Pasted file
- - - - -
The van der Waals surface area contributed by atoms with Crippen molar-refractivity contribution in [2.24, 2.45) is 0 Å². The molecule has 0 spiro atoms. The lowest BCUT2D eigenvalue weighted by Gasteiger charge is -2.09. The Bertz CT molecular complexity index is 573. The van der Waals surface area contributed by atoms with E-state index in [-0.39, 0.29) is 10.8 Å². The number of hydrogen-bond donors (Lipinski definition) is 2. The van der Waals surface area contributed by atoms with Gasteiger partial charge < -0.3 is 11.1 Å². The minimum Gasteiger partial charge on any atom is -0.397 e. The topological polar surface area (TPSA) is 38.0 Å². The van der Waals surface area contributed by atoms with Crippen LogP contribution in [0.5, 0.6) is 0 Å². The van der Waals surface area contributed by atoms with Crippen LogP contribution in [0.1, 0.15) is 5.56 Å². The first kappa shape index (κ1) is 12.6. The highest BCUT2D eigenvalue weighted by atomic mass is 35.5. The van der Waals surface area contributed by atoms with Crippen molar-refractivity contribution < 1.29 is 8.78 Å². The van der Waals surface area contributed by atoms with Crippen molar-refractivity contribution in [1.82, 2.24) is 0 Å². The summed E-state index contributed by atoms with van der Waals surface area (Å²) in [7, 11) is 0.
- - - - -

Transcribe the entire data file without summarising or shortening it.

The van der Waals surface area contributed by atoms with Crippen molar-refractivity contribution in [2.24, 2.45) is 0 Å². The molecule has 0 spiro atoms. The lowest BCUT2D eigenvalue weighted by Gasteiger charge is -2.09. The Bertz CT molecular complexity index is 573. The van der Waals surface area contributed by atoms with E-state index in [-0.39, 0.29) is 10.8 Å². The number of hydrogen-bond donors (Lipinski definition) is 2. The van der Waals surface area contributed by atoms with Gasteiger partial charge < -0.3 is 11.1 Å². The minimum Gasteiger partial charge on any atom is -0.397 e. The topological polar surface area (TPSA) is 38.0 Å². The van der Waals surface area contributed by atoms with Crippen LogP contribution in [0.5, 0.6) is 0 Å². The van der Waals surface area contributed by atoms with Crippen LogP contribution in [0.1, 0.15) is 5.56 Å². The first kappa shape index (κ1) is 12.6. The highest BCUT2D eigenvalue weighted by atomic mass is 35.5. The van der Waals surface area contributed by atoms with Crippen molar-refractivity contribution < 1.29 is 8.78 Å². The van der Waals surface area contributed by atoms with Crippen molar-refractivity contribution in [1.82, 2.24) is 0 Å². The summed E-state index contributed by atoms with van der Waals surface area (Å²) in [7, 11) is 0.